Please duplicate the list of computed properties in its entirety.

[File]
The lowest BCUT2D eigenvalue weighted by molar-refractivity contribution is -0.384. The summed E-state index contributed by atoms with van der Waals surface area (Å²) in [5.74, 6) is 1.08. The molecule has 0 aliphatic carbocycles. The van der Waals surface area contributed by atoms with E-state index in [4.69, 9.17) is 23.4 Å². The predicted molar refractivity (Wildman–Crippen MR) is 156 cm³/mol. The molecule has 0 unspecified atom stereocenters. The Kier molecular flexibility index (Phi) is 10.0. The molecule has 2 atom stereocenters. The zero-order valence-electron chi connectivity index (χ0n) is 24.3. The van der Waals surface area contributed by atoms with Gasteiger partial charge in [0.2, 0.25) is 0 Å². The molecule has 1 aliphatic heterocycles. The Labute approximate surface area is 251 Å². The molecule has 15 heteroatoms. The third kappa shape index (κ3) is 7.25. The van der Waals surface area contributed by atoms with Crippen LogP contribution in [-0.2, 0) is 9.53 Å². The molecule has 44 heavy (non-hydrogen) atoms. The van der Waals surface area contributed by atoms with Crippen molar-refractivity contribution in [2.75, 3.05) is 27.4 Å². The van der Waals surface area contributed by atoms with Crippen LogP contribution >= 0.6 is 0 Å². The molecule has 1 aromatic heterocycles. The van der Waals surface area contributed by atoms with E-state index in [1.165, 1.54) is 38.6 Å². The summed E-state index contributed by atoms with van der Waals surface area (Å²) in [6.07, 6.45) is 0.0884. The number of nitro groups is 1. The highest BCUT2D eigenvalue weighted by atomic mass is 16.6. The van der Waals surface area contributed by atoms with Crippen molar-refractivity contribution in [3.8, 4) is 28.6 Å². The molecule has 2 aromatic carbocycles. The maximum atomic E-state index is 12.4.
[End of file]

The lowest BCUT2D eigenvalue weighted by molar-refractivity contribution is -0.384. The summed E-state index contributed by atoms with van der Waals surface area (Å²) in [5.74, 6) is 1.08. The molecule has 0 aliphatic carbocycles. The van der Waals surface area contributed by atoms with E-state index in [4.69, 9.17) is 23.4 Å². The predicted molar refractivity (Wildman–Crippen MR) is 156 cm³/mol. The molecule has 0 unspecified atom stereocenters. The Kier molecular flexibility index (Phi) is 10.0. The molecule has 2 atom stereocenters. The zero-order valence-electron chi connectivity index (χ0n) is 24.3. The van der Waals surface area contributed by atoms with Gasteiger partial charge in [0.2, 0.25) is 0 Å². The molecule has 1 aliphatic heterocycles. The Labute approximate surface area is 251 Å². The molecule has 15 heteroatoms. The third kappa shape index (κ3) is 7.25. The van der Waals surface area contributed by atoms with Crippen LogP contribution in [-0.2, 0) is 9.53 Å². The molecule has 44 heavy (non-hydrogen) atoms. The van der Waals surface area contributed by atoms with Crippen molar-refractivity contribution in [2.75, 3.05) is 27.4 Å². The van der Waals surface area contributed by atoms with Crippen LogP contribution >= 0.6 is 0 Å². The molecule has 1 aromatic heterocycles. The van der Waals surface area contributed by atoms with E-state index in [1.165, 1.54) is 38.6 Å². The summed E-state index contributed by atoms with van der Waals surface area (Å²) in [6.07, 6.45) is 0.0884. The number of nitro groups is 1. The highest BCUT2D eigenvalue weighted by atomic mass is 16.6. The van der Waals surface area contributed by atoms with Crippen molar-refractivity contribution in [3.8, 4) is 28.6 Å². The molecule has 2 aromatic carbocycles. The maximum atomic E-state index is 12.4.